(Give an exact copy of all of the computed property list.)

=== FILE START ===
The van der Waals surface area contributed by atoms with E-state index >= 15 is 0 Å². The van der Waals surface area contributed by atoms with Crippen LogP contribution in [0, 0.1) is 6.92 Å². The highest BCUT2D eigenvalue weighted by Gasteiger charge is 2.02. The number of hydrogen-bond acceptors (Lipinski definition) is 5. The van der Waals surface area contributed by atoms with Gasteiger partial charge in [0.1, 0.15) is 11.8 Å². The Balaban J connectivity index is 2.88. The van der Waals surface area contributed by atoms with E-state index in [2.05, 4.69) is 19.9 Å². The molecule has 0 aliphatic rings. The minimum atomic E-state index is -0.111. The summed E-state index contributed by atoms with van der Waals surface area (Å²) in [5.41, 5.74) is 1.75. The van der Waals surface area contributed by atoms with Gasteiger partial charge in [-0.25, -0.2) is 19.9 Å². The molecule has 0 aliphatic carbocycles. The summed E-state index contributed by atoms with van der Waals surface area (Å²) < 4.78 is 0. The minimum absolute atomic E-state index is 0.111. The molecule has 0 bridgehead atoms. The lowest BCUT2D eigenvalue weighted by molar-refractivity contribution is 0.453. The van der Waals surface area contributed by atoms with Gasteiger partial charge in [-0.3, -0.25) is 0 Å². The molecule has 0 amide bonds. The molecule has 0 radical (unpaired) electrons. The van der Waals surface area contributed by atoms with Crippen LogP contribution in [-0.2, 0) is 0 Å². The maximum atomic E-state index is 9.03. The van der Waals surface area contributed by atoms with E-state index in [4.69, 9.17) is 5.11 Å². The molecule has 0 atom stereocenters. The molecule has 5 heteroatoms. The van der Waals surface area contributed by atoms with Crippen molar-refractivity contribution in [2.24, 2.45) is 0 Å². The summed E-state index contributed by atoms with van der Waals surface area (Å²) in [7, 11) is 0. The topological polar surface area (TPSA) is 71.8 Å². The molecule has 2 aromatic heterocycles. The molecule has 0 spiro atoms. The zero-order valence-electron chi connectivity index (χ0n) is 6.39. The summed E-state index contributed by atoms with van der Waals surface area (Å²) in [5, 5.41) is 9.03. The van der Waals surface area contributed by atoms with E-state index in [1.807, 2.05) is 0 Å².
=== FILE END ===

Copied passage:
The van der Waals surface area contributed by atoms with E-state index >= 15 is 0 Å². The van der Waals surface area contributed by atoms with Crippen LogP contribution in [0, 0.1) is 6.92 Å². The highest BCUT2D eigenvalue weighted by Gasteiger charge is 2.02. The number of hydrogen-bond acceptors (Lipinski definition) is 5. The van der Waals surface area contributed by atoms with Gasteiger partial charge in [0.1, 0.15) is 11.8 Å². The Balaban J connectivity index is 2.88. The van der Waals surface area contributed by atoms with E-state index in [2.05, 4.69) is 19.9 Å². The molecule has 0 aliphatic rings. The minimum atomic E-state index is -0.111. The summed E-state index contributed by atoms with van der Waals surface area (Å²) in [5.41, 5.74) is 1.75. The van der Waals surface area contributed by atoms with Gasteiger partial charge in [-0.25, -0.2) is 19.9 Å². The molecule has 0 aliphatic carbocycles. The summed E-state index contributed by atoms with van der Waals surface area (Å²) < 4.78 is 0. The minimum absolute atomic E-state index is 0.111. The molecule has 0 bridgehead atoms. The lowest BCUT2D eigenvalue weighted by molar-refractivity contribution is 0.453. The van der Waals surface area contributed by atoms with Gasteiger partial charge in [-0.3, -0.25) is 0 Å². The molecule has 0 amide bonds. The molecule has 0 radical (unpaired) electrons. The van der Waals surface area contributed by atoms with Crippen LogP contribution in [-0.2, 0) is 0 Å². The maximum atomic E-state index is 9.03. The van der Waals surface area contributed by atoms with E-state index in [4.69, 9.17) is 5.11 Å². The molecule has 0 atom stereocenters. The molecule has 5 heteroatoms. The van der Waals surface area contributed by atoms with Crippen molar-refractivity contribution in [2.24, 2.45) is 0 Å². The summed E-state index contributed by atoms with van der Waals surface area (Å²) in [7, 11) is 0. The topological polar surface area (TPSA) is 71.8 Å². The molecule has 2 aromatic heterocycles. The molecule has 0 spiro atoms. The zero-order valence-electron chi connectivity index (χ0n) is 6.39. The summed E-state index contributed by atoms with van der Waals surface area (Å²) in [5, 5.41) is 9.03. The van der Waals surface area contributed by atoms with E-state index in [1.807, 2.05) is 0 Å².